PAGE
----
My own memories of Uncle Syd are based on a much shorter time span of just 8 years. I acquired them in the years between 1938 when I was old enough to form any kind of a lasting memory and 1946 when I was sent to boarding school in Jamaica. I saw Uncle Syd just once more and that was very briefly in 1949 during my only precious holiday back in Mexico from school. I never saw him again after that, much to my lasting regret.

My memories are kaleidoscopic. But there was the overriding impression of a patient avuncular, good humoured, highly intelligent man who overcame his grave disabilities to become expert in several areas. These all had the common requirement for an intelligent, enquiring mind and the application of a good knowledge of the sciences. For a start he was an expert in photography, being one of the first in the field of moving pictures and colour. Not only did he take his own pictures, he also developed them. Most of the 8mm films now in my possession were made by Uncle Syd. They provide a wonderful, if very dated window of past family history. They include some of the earliest films of Mickey Mouse and Donald Duck.

He also was highly knowledgeable and proficient in the then new applications of radio and the recording/reproduction of sound. He was one of the first to make a working wire recorder... a machine that was developed before the better known tape recorder of more modern times.
Uncle Syd spent hours in his was a small room where everything he needed was at hand. The long work bench was backed by racks of small drawers filled with every piece of hard ware imaginable. It was rather like an old fashioned apothecary’s shop that housed engineering bits and pieces rather than medicines and potions.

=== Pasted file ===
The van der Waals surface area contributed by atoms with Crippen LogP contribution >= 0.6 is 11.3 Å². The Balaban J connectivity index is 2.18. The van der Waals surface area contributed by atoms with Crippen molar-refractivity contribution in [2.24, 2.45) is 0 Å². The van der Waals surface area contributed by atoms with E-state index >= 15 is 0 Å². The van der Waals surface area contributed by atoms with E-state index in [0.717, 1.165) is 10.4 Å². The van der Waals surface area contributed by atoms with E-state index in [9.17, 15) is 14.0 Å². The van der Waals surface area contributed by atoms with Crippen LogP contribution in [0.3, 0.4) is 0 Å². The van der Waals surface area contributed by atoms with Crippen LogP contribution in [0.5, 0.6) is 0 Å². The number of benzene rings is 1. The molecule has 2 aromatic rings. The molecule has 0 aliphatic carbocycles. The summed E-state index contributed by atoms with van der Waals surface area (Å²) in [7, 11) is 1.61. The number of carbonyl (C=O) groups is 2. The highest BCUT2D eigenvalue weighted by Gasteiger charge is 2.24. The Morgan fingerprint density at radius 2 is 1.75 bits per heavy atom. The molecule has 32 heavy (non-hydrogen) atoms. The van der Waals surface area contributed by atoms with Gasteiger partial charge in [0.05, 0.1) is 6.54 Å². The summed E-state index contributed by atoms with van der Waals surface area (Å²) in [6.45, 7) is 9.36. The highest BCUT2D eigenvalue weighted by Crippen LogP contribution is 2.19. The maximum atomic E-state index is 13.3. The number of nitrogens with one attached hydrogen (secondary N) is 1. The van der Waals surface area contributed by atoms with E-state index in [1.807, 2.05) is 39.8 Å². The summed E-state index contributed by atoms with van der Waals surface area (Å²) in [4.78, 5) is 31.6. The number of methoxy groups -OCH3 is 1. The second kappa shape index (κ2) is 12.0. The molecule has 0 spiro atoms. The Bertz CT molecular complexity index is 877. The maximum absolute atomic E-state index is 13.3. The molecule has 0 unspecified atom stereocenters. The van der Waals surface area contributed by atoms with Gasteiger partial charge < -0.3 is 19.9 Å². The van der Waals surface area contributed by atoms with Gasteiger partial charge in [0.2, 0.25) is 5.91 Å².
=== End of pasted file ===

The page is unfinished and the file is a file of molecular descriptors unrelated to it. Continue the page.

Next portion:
The top of his work bench always had at least one, more often two or three current projects. One he kept on the bench for a long time fascinated my small boy’s imagination. It consisted of an ordinary incandescent light bulb to which were attached several pieces of tin foils and wires. When it was switched on it produced miniature strokes of lightening between the tinfoil on the glass and the tungsten filament on the inside. This was doubling fascinating for me because I linked that with the frequent thunder storms that were common in the rainy season. The tiny lightening strokes in the bulb were a model of the massive strokes of lightening we sometimes experienced.

He could turn his hand to anything that involved electricity. Even to the electric train I was given for Christmas in the early ‘40s. This was an American set which sported an engine, several carriages and a circular railway track. With its transformer connected to provide power I could make this train go round the track faster and faster until it derailed itself. It paralleled an exactly similar set given that year to my cousin. He too discovered how to derail his train and that kept us occupied for a while. But we soon tired of that and both sets lost their popularity. Then they disappeared, not that either Noel or I really noticed.